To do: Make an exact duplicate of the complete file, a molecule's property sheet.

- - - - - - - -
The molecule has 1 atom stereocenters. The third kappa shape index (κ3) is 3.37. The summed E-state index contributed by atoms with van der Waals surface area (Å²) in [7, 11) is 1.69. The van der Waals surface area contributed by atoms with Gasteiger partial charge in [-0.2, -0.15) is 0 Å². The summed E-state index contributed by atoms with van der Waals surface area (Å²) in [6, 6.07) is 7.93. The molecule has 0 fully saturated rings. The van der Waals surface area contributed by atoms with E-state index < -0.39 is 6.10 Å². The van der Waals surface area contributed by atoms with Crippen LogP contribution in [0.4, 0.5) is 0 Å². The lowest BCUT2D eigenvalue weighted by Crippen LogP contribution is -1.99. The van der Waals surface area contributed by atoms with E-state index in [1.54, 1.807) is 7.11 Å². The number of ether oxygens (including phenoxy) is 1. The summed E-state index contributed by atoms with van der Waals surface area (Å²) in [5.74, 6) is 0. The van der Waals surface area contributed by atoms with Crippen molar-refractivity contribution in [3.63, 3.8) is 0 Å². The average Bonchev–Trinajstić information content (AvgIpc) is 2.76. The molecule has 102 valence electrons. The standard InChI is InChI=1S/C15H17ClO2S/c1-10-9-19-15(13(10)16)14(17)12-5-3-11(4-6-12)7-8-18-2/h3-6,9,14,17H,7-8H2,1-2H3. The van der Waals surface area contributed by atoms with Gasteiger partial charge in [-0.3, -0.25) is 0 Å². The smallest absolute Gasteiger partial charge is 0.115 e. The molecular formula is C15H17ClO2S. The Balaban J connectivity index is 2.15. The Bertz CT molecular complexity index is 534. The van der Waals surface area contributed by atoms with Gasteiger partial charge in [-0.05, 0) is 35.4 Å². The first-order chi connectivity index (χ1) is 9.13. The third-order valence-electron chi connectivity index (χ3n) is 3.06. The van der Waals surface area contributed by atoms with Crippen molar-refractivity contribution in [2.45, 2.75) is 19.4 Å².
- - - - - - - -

The molecule has 1 atom stereocenters. The third kappa shape index (κ3) is 3.37. The summed E-state index contributed by atoms with van der Waals surface area (Å²) in [7, 11) is 1.69. The van der Waals surface area contributed by atoms with Gasteiger partial charge in [-0.2, -0.15) is 0 Å². The summed E-state index contributed by atoms with van der Waals surface area (Å²) in [6, 6.07) is 7.93. The molecule has 0 fully saturated rings. The van der Waals surface area contributed by atoms with E-state index < -0.39 is 6.10 Å². The van der Waals surface area contributed by atoms with Crippen LogP contribution in [0.4, 0.5) is 0 Å². The lowest BCUT2D eigenvalue weighted by Crippen LogP contribution is -1.99. The van der Waals surface area contributed by atoms with E-state index in [1.54, 1.807) is 7.11 Å². The number of ether oxygens (including phenoxy) is 1. The summed E-state index contributed by atoms with van der Waals surface area (Å²) in [5.74, 6) is 0. The van der Waals surface area contributed by atoms with Crippen molar-refractivity contribution in [3.63, 3.8) is 0 Å². The average Bonchev–Trinajstić information content (AvgIpc) is 2.76. The molecule has 102 valence electrons. The standard InChI is InChI=1S/C15H17ClO2S/c1-10-9-19-15(13(10)16)14(17)12-5-3-11(4-6-12)7-8-18-2/h3-6,9,14,17H,7-8H2,1-2H3. The van der Waals surface area contributed by atoms with Gasteiger partial charge in [-0.3, -0.25) is 0 Å². The smallest absolute Gasteiger partial charge is 0.115 e. The molecular formula is C15H17ClO2S. The Balaban J connectivity index is 2.15. The Bertz CT molecular complexity index is 534. The van der Waals surface area contributed by atoms with Gasteiger partial charge in [-0.05, 0) is 35.4 Å². The first-order chi connectivity index (χ1) is 9.13. The third-order valence-electron chi connectivity index (χ3n) is 3.06. The van der Waals surface area contributed by atoms with Crippen molar-refractivity contribution in [2.45, 2.75) is 19.4 Å².